Qantas will face a huge test of its service and reliability after it revealed it expects to carry 8 million passengers over the Christmas period.
The airline said it would both increase the number of flights on key routes and swap in larger aircraft in order to boost capacity.
However, it insisted it will still maintain an “operational buffer”, including standby resources, to manage the surge in customers.
Qantas now said it’s operating at 95 per cent of pre-COVID levels for the second quarter of the financial year. That number is likely to be far higher over the Christmas period itself.
The capacity enhancements will include the Flying Kangaroo:
- Welcoming back its sixth A380 from storage;
- Increasing Sydney-Queenstown flights from 10 return flights per week to 14 per week from mid-December;
- Adding an additional three return flights per week between Sydney and Fiji for six weeks from mid-December;
- Using larger A330s to replace 737s between Sydney and Bali from 5 December until 26 January 2023;
- Introducing three new Jetstar A321neo LRs that will start flying across December this year and January next year, in addition to the first A321neo LR that joined the fleet in August. These aircraft will initially operate on domestic routes and between Australia and Bali;
- Qantas will use its larger Airbus A330 aircraft on up to 19 return flights per week on the route in December and January, up from 11 per week using a 737 currently – a total increase of more than 11,000 seats over the period.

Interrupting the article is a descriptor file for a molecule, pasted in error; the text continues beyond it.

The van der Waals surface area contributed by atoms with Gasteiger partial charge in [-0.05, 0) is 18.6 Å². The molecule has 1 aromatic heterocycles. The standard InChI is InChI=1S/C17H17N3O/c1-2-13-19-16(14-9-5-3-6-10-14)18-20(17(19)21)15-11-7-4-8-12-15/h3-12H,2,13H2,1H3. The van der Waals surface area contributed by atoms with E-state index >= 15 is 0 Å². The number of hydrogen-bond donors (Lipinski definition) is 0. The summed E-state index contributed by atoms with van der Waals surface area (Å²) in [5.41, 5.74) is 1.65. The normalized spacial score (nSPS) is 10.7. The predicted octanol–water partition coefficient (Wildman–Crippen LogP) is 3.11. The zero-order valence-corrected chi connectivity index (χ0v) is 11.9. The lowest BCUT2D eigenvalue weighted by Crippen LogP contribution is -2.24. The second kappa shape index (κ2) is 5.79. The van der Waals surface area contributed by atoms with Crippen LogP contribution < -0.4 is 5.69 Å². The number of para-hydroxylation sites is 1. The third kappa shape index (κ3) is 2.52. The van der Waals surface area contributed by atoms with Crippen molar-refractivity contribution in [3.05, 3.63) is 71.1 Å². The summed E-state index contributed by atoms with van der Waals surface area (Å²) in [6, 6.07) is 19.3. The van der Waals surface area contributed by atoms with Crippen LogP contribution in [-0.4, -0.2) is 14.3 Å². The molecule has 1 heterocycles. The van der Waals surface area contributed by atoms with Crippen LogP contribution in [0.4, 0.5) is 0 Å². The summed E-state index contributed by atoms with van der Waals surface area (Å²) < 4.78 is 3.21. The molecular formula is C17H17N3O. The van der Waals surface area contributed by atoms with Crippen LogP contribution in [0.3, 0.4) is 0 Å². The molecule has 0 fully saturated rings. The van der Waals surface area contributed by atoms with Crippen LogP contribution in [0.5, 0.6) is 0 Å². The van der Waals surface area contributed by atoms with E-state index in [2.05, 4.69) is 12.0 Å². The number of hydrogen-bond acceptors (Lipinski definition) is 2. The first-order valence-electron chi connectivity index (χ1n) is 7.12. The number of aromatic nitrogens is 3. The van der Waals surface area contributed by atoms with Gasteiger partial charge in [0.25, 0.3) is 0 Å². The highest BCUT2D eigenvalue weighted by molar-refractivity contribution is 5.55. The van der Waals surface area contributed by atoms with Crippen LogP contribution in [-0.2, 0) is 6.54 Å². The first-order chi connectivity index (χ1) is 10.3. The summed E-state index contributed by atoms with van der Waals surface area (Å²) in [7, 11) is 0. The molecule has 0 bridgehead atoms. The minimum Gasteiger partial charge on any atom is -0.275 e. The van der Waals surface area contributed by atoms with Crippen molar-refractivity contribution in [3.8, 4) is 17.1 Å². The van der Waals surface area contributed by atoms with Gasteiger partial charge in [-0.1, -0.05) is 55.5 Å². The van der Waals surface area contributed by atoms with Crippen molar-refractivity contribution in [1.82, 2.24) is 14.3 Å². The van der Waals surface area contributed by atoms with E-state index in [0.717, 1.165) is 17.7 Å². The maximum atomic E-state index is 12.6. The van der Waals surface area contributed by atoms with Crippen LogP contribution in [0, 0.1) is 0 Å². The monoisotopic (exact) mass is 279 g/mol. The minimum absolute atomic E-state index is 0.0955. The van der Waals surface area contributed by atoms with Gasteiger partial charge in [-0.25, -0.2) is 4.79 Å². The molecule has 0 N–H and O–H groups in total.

The Flying Kangaroo said previously that it turned around its poor performance by investing $200 million for the remainder of the financial year to roster additional crew, train new recruits and pay for overtime in contact centres.
Qantas Group CEO Alan Joyce said, “It’s clear that maintaining our pre-COVID service levels requires a lot more operational buffer than it used to, especially when you consider the sick leave spikes and supply chain delays that the whole industry is dealing with.
“That means having more crew and more aircraft on standby and adjusting our flying schedule to help make that possible, until we’re confident that extra support is no longer needed.”
Across the industry, the domestic industry peaked at 97 per cent pre-pandemic passenger numbers in June, but it came alongside all-time records for delays being broken that month and in April and July.
Since then, the industry has recruited thousands of extra staff and cut flights to improve the passenger experience.
Brisbane Airport also recently revealed that at the busiest times, its domestic terminal would likely be at 100 per cent of 2019 passengers during the holidays.
The airport said it expects 55,000 people to pass through on peak travel days, alongside 14,000 international passengers.
Until now, the busiest day at the airport since 2019 was in September this year, with 12,300 international travellers.
Brisbane Airport itself reported enjoying a “very smooth period” during the state’s last school holidays, with the maximum wait time to pass through security peaking at only 20 minutes.
The organisation’s estimates backed up an independent analysis by Australian Aviation that showed it and Melbourne were coping well with the increase in numbers.